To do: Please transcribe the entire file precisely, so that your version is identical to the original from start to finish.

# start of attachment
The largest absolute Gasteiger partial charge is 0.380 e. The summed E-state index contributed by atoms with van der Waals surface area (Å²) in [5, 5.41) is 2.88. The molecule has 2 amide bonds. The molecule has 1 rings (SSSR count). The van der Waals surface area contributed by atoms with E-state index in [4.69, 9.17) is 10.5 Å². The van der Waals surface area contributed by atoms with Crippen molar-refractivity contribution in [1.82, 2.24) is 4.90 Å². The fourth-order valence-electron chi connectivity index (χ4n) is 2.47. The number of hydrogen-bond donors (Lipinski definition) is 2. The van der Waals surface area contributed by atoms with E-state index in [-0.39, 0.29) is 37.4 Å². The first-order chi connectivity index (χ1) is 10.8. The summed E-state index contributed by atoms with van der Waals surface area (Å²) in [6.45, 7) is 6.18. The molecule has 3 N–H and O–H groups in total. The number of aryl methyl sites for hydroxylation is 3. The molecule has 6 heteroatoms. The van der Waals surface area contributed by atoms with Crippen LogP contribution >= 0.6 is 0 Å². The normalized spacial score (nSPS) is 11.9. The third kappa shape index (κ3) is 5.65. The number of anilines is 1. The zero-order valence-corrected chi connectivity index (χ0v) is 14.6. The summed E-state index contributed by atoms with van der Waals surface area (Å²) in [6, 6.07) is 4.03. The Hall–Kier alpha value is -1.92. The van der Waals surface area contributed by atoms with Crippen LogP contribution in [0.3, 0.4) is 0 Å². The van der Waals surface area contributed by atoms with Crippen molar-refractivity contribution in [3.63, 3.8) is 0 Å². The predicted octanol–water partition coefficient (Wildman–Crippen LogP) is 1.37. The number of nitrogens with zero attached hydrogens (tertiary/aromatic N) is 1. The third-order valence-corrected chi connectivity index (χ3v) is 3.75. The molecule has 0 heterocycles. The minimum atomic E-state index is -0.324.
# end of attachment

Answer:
The largest absolute Gasteiger partial charge is 0.380 e. The summed E-state index contributed by atoms with van der Waals surface area (Å²) in [5, 5.41) is 2.88. The molecule has 2 amide bonds. The molecule has 1 rings (SSSR count). The van der Waals surface area contributed by atoms with E-state index in [4.69, 9.17) is 10.5 Å². The van der Waals surface area contributed by atoms with Crippen molar-refractivity contribution in [1.82, 2.24) is 4.90 Å². The fourth-order valence-electron chi connectivity index (χ4n) is 2.47. The number of hydrogen-bond donors (Lipinski definition) is 2. The van der Waals surface area contributed by atoms with E-state index in [-0.39, 0.29) is 37.4 Å². The first-order chi connectivity index (χ1) is 10.8. The summed E-state index contributed by atoms with van der Waals surface area (Å²) in [6.45, 7) is 6.18. The molecule has 3 N–H and O–H groups in total. The number of aryl methyl sites for hydroxylation is 3. The molecule has 6 heteroatoms. The van der Waals surface area contributed by atoms with Crippen LogP contribution >= 0.6 is 0 Å². The normalized spacial score (nSPS) is 11.9. The third kappa shape index (κ3) is 5.65. The number of anilines is 1. The zero-order valence-corrected chi connectivity index (χ0v) is 14.6. The summed E-state index contributed by atoms with van der Waals surface area (Å²) in [6, 6.07) is 4.03. The Hall–Kier alpha value is -1.92. The van der Waals surface area contributed by atoms with Crippen LogP contribution in [0.3, 0.4) is 0 Å². The van der Waals surface area contributed by atoms with Crippen molar-refractivity contribution in [3.63, 3.8) is 0 Å². The predicted octanol–water partition coefficient (Wildman–Crippen LogP) is 1.37. The number of nitrogens with zero attached hydrogens (tertiary/aromatic N) is 1. The third-order valence-corrected chi connectivity index (χ3v) is 3.75. The molecule has 0 heterocycles. The minimum atomic E-state index is -0.324.